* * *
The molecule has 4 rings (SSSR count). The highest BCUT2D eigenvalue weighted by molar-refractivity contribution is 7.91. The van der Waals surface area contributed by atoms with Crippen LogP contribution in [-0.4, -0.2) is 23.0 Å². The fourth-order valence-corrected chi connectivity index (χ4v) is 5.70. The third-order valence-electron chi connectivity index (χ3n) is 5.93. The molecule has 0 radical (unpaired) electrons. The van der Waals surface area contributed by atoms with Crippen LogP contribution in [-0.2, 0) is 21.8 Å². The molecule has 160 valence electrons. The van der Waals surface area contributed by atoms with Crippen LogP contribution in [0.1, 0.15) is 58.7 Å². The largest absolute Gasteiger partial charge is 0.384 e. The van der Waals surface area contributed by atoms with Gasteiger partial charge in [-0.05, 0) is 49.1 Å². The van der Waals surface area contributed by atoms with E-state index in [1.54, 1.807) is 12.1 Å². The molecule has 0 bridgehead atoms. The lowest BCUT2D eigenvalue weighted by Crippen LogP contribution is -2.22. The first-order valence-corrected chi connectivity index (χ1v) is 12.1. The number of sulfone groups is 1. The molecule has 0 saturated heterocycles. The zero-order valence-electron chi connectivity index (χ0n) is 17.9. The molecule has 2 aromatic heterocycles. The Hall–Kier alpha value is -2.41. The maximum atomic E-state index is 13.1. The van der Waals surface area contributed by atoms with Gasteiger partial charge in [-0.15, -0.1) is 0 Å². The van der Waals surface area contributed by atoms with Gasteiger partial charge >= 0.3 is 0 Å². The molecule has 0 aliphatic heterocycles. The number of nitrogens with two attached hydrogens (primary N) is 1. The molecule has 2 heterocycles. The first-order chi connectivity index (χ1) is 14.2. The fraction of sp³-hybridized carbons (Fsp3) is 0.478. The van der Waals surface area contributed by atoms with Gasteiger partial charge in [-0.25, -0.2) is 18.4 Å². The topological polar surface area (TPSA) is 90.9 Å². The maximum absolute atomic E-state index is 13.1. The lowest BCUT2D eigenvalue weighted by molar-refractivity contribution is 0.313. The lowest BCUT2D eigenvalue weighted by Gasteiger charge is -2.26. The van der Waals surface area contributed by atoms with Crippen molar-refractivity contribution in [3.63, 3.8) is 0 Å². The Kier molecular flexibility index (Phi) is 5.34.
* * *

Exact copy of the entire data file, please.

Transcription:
The molecule has 4 rings (SSSR count). The highest BCUT2D eigenvalue weighted by molar-refractivity contribution is 7.91. The van der Waals surface area contributed by atoms with Crippen LogP contribution in [-0.4, -0.2) is 23.0 Å². The fourth-order valence-corrected chi connectivity index (χ4v) is 5.70. The third-order valence-electron chi connectivity index (χ3n) is 5.93. The molecule has 0 radical (unpaired) electrons. The van der Waals surface area contributed by atoms with Crippen LogP contribution in [-0.2, 0) is 21.8 Å². The molecule has 160 valence electrons. The van der Waals surface area contributed by atoms with Crippen LogP contribution in [0.1, 0.15) is 58.7 Å². The largest absolute Gasteiger partial charge is 0.384 e. The van der Waals surface area contributed by atoms with Gasteiger partial charge in [-0.05, 0) is 49.1 Å². The van der Waals surface area contributed by atoms with E-state index in [1.54, 1.807) is 12.1 Å². The molecule has 0 bridgehead atoms. The lowest BCUT2D eigenvalue weighted by Crippen LogP contribution is -2.22. The first-order valence-corrected chi connectivity index (χ1v) is 12.1. The number of sulfone groups is 1. The molecule has 0 saturated heterocycles. The zero-order valence-electron chi connectivity index (χ0n) is 17.9. The molecule has 2 aromatic heterocycles. The Hall–Kier alpha value is -2.41. The maximum atomic E-state index is 13.1. The van der Waals surface area contributed by atoms with Gasteiger partial charge in [-0.15, -0.1) is 0 Å². The van der Waals surface area contributed by atoms with Gasteiger partial charge >= 0.3 is 0 Å². The molecule has 0 aliphatic heterocycles. The number of nitrogens with two attached hydrogens (primary N) is 1. The molecule has 2 heterocycles. The first-order chi connectivity index (χ1) is 14.2. The fraction of sp³-hybridized carbons (Fsp3) is 0.478. The van der Waals surface area contributed by atoms with Gasteiger partial charge in [-0.25, -0.2) is 18.4 Å². The topological polar surface area (TPSA) is 90.9 Å². The maximum absolute atomic E-state index is 13.1. The lowest BCUT2D eigenvalue weighted by molar-refractivity contribution is 0.313. The lowest BCUT2D eigenvalue weighted by Gasteiger charge is -2.26. The van der Waals surface area contributed by atoms with Crippen molar-refractivity contribution in [3.63, 3.8) is 0 Å². The Kier molecular flexibility index (Phi) is 5.34.